Sign up ×
Stack Overflow is a question and answer site for professional and enthusiast programmers. It's 100% free.

I know there are some nice new features in C# 4.0 but I can't, for the life of me, think of a compelling reason for either upgrading existing projects or for switching to new projects.

I've seen some posts where people have said that if their hosting service didn't provide .Net 4 that they'd find another provider as .Net 4 was pinicle to their direction <?>.

Now my boss is trying to get me to agree to switch all our production environments to C# 4 and to do it now.

So the question is has anyone either began using, or converted a project to, C# 4 for a compelling reason? Was there a feature that you just had to have that would make your life so much easier?

share|improve this question
If you don't needs any of the features 4.0 has to offer, there is no good reason to upgrade. There is also no such thing as "do it now." There is only "start now" until you have defined what "done" means. Make him justify what he wants to accomplish with this conversion. –  Chris Ballance Jul 15 '10 at 22:21
Did you check the new features that are available in .NET 4.0 and C# 4.0? The list is quite impressive and you will find improvements for almost any type of project: and Whether this justifies the cost of a migration is up to your boss I guess. –  Dirk Vollmar Jul 15 '10 at 22:24
-1, you should at least have given some description of your apps. As it stands, it's way to broad, hardly a real question. –  Henk Holterman Jul 15 '10 at 22:25
I'd be pretty happy if my employers were pushing us to use the latest technology. Most of the time they prefer developers to keep it simple. Technology emerges that will allow you to do your job more efficiently and that can only be a good thing for productivity and costs. If you get your hands on some funky new functions too...then what is there to complain about? –  fletcher Jul 15 '10 at 22:33
@griegs - I assume you meant moot? –  ChaosPandion Jul 15 '10 at 22:37

12 Answers 12

up vote 12 down vote accepted

There are some cool new features in C# 4.0:

  • Dynamic member lookup
  • Covariant and contravariant generic type parameters
  • Optional ref Keyword when using COM
  • Optional parameters and named arguments
  • Indexed properties

In his release blog post Scott Guthrie goes into detail about the features of .NET 4 in general. Another great resource is a white paper at However, I'd doubt you are going to need one / any of these new features right away. As Scott Hanselman blogged:

there's a lot of stuff that's new and added in .NET 4, but not in that "overwhelming-I-need-to-relearn-everything" way.

Whether or not you should upgrade is therefore dependent on a variety of other factors. Some reasons that spring to mind:

  • Standardizing your development environment on a single platform VS2010 over VS2008.
  • Size of the .NET Framework is substantially reduced
  • Speed improvements if you are a Visual Studio Tools for Office developer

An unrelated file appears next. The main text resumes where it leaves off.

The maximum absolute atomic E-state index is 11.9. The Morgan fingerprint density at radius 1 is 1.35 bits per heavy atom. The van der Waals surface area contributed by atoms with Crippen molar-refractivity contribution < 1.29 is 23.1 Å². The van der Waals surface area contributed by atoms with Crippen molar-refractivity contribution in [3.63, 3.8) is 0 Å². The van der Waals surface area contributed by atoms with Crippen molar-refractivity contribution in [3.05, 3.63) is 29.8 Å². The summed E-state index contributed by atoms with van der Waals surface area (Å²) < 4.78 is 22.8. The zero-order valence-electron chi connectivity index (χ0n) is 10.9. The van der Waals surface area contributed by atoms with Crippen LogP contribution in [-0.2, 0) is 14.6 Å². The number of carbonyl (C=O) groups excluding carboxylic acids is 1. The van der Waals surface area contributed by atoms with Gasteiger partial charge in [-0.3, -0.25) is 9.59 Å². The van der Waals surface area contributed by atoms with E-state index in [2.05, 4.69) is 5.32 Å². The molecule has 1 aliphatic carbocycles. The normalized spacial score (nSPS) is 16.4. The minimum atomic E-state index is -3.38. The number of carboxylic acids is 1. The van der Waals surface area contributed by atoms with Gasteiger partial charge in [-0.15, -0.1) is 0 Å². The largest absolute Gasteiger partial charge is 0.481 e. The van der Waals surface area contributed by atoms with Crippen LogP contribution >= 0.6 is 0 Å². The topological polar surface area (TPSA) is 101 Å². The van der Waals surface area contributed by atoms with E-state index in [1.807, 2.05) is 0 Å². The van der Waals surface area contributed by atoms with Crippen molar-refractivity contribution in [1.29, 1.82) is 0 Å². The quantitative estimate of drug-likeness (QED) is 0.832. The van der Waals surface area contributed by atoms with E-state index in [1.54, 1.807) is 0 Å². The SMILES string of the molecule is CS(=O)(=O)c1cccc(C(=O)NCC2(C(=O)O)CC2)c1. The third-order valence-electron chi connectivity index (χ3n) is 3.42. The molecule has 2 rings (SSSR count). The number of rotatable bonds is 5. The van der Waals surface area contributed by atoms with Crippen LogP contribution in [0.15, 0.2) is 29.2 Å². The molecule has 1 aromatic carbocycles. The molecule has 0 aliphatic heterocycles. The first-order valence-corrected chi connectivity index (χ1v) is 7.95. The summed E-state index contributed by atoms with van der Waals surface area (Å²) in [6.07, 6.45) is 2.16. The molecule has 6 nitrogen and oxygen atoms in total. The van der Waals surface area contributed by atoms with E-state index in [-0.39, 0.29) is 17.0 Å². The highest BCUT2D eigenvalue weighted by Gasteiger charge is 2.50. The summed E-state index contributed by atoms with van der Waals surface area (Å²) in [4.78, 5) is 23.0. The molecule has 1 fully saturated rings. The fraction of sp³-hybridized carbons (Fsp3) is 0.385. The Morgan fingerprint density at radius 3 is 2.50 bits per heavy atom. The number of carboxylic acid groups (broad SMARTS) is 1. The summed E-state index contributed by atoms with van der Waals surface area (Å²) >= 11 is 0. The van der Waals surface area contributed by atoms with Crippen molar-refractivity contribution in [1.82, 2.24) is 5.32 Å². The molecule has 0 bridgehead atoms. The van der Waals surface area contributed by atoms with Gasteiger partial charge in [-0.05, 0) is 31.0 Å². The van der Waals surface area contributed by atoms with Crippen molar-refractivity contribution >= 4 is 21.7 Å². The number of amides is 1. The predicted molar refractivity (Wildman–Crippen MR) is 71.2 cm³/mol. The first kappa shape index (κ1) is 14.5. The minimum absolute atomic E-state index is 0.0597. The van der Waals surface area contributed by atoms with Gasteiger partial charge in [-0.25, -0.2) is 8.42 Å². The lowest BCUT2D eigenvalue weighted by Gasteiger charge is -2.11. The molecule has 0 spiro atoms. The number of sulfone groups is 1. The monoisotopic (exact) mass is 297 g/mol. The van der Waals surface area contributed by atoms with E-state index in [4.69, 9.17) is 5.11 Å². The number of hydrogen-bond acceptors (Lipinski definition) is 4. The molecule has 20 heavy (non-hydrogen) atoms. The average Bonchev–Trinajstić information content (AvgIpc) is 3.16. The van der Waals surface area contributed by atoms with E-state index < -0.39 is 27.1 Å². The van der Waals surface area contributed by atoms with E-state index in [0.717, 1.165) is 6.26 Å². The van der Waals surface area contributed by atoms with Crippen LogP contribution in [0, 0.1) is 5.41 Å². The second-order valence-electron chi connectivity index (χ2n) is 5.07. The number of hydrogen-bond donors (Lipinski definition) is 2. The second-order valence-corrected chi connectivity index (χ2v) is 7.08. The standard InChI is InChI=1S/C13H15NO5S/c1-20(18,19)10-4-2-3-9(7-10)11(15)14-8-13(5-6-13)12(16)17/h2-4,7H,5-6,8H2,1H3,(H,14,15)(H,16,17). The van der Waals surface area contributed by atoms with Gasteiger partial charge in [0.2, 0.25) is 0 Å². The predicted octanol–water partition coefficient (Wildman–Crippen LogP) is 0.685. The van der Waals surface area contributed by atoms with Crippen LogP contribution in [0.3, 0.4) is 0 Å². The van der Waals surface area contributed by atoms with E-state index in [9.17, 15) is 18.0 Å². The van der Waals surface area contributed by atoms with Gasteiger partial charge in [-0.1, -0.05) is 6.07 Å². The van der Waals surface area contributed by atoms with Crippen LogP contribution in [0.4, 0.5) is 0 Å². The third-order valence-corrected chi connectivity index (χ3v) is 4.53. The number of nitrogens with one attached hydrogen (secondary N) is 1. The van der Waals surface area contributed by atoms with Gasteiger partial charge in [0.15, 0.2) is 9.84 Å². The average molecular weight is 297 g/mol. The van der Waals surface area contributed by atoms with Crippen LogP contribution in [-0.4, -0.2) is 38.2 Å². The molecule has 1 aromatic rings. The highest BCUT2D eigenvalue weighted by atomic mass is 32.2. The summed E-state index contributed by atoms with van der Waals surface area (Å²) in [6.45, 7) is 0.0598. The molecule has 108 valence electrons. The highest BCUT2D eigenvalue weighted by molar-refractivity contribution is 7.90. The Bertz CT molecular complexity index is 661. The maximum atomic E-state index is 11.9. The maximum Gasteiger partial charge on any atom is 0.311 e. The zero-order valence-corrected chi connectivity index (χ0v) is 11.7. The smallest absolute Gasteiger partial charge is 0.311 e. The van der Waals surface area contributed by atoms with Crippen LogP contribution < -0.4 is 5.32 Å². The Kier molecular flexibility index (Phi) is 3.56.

An open dialogue with your manager seems appropriate to understand his reasoning for the upgrade. I'd argue that because it's shiny isn't a compelling reason.

As a reference this dated Stack Overflow question "Why not upgrade to the latest .net framework" provides the inverse to your question.

share|improve this answer
+1, thank you for this. very helpful –  griegs Jul 15 '10 at 22:59
I believe items 2-3 can be achieved targeting 3.5 with the 4.0 compiler as well (VS2010). –  Marc Jul 15 '10 at 23:46
After reading 'Indexed properties' above I rushed to my VS2010 to try out this new feature. However, although indexed properties can be consumed (it's possible to access an indexed property using the bracket syntax) the language does not offer the ability to create indexed properties. So this feature has been added only for improving the syntax of COM interop. –  Paul Ruane Aug 20 '10 at 14:54
  • Quite frankly System.Collections.Concurrent has made developing multi-threaded applications a breeze.

  • The new and improved System.Linq.Expressions makes writing dynamically compiled code seem like child's play.

  • The new named parameters feature means I can have big constructors and not get confused as to what each parameter is. Immutable objects are just that much easier.

share|improve this answer
I do like the concurrent feature yeah. it's pretty good. –  griegs Jul 15 '10 at 22:26
Collections.Concurrent and the upgrades to L2SQL and (especially) L2EF are my main reasons –  BlueRaja - Danny Pflughoeft Jul 15 '10 at 23:12

Surprisingly not mentioned:

share|improve this answer

Is your question specific to C# 4.0, or .NET 4.0?

In C# 4.0 there are only a couple of really nice new features. Covariance/contravariance is not useful all the time, but when you run into a need for it, it can really save a lot of pain. Optional method parameters can reduce a lot of ugly method overrides, and make certain method calls a lot cleaner. If you're using COM or IronPython or any of a few similar frameworks, the dynamic keyword can also be a real lifesaver.

.NET 4.0 in general has a ton of really interesting features across a variety of frameworks. Foreign Key support in Linq to Entities, for example, is making life a lot easier for us. A lot of people are really excited about POCO support. They also added support for some of the LINQ methods (e.g. Distinct) that were previously missing from the Entity Framework.